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Jim Cramer, the host of CNBC’s Mad Money, has once again missed the mark with another one of his predictions for the stock and equity markets.

Less than two months after calling the embattled First Republic Bank a “very good bank,” the TV personality has turned around to tell the company’s shareholders that there is nothing for them as US authorities have taken it into receivership.

A “Very Good Bank” Turned Sour

First Republic Bank was taken over by the Federal Deposit Insurance Corp. (FDIC) and the California Department of Financial Protection and Innovation on Monday after a week full of financial issues.

The bank’s troubles started in March when Silicon Valley Bank (SVB) had significant outflows. On March 10, when US authorities shut down SVB. Cramer tweeted that First Republic was the new focus, commending the bank.

On the contrary, the financial institution had severe liquidity issues, forcing it to reduce its borrowings and suspend dividend payments to stockholders.

Within the following week, 11 major US banks had to come together to infuse $30 billion in cash into First Republic to curb the impending banking crisis. Unfortunately, the company’s woes worsened as depositors withdrew more than $100 billion by the end of the last quarter.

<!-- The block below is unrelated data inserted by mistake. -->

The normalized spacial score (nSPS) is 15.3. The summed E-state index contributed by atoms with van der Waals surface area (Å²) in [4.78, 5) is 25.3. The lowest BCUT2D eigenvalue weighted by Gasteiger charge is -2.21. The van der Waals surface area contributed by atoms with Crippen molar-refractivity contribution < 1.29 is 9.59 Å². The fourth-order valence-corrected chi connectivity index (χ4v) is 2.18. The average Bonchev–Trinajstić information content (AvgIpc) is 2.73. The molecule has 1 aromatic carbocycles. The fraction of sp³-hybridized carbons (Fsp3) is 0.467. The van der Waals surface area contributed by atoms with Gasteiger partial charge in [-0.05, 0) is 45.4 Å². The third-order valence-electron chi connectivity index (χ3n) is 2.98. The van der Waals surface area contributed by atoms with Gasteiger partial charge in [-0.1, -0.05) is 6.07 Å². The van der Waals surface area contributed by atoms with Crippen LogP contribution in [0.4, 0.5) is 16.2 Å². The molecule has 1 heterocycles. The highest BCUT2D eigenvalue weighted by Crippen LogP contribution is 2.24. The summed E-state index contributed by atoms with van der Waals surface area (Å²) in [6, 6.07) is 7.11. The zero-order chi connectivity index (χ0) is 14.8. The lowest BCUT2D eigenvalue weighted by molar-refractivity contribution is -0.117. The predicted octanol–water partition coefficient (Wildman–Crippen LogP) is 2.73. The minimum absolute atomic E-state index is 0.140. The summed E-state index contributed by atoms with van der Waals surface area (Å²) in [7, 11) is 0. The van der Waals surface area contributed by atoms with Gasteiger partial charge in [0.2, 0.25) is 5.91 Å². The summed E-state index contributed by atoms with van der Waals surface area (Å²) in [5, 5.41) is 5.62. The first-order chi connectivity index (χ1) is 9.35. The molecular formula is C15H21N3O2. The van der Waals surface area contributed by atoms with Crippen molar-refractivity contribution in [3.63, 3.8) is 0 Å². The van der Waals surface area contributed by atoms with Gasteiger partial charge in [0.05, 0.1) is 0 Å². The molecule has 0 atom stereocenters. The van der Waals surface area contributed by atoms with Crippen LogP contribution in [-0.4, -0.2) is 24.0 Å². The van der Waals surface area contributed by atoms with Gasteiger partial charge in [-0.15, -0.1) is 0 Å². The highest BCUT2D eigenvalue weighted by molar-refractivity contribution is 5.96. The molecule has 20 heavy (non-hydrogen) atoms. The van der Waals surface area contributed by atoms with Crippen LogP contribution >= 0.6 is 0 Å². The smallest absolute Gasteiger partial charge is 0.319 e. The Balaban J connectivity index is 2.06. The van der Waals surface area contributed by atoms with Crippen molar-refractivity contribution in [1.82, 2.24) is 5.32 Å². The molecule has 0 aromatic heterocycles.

US authorities stepped in over the weekend to protect depositors and worked out a purchase agreement with JPMorgan Chase Bank. First Republic’s stock has fallen from levels above $200 to $2.98. When writing, the stock was trading at $3.51, a 71% decline from its price a week ago.

Inverse Cramer Strikes Again

While First Republic’s shares tumbled last week, Cramer released statements that contradicted his previous stance on the bank’s future. On one occasion, he praised his colleague David Faber, a financial journalist, for saying that the bank would have a hard time surviving the weekend.

A few hours after the FDIC announced the sale of First Republic, Cramer congratulated JPMorgan for their purchase and told the former’s shareholders that they had nothing left.

It is worth noting that Cramer’s controversial stance on the future of stocks has become a norm such that investors now bet against his predictions in a movement tagged “Inverse Cramer.” The TV personality made similar moves with SVB a month before its collapse. The crypto market has also had its fair share of the CNBC host’s controversy.

The post From ‘Very Good Bank’ to ‘Got Nothing for Shareholders:’ Jim Cramer’s Dubious Advice for First Republic appeared first on CryptoPotato.

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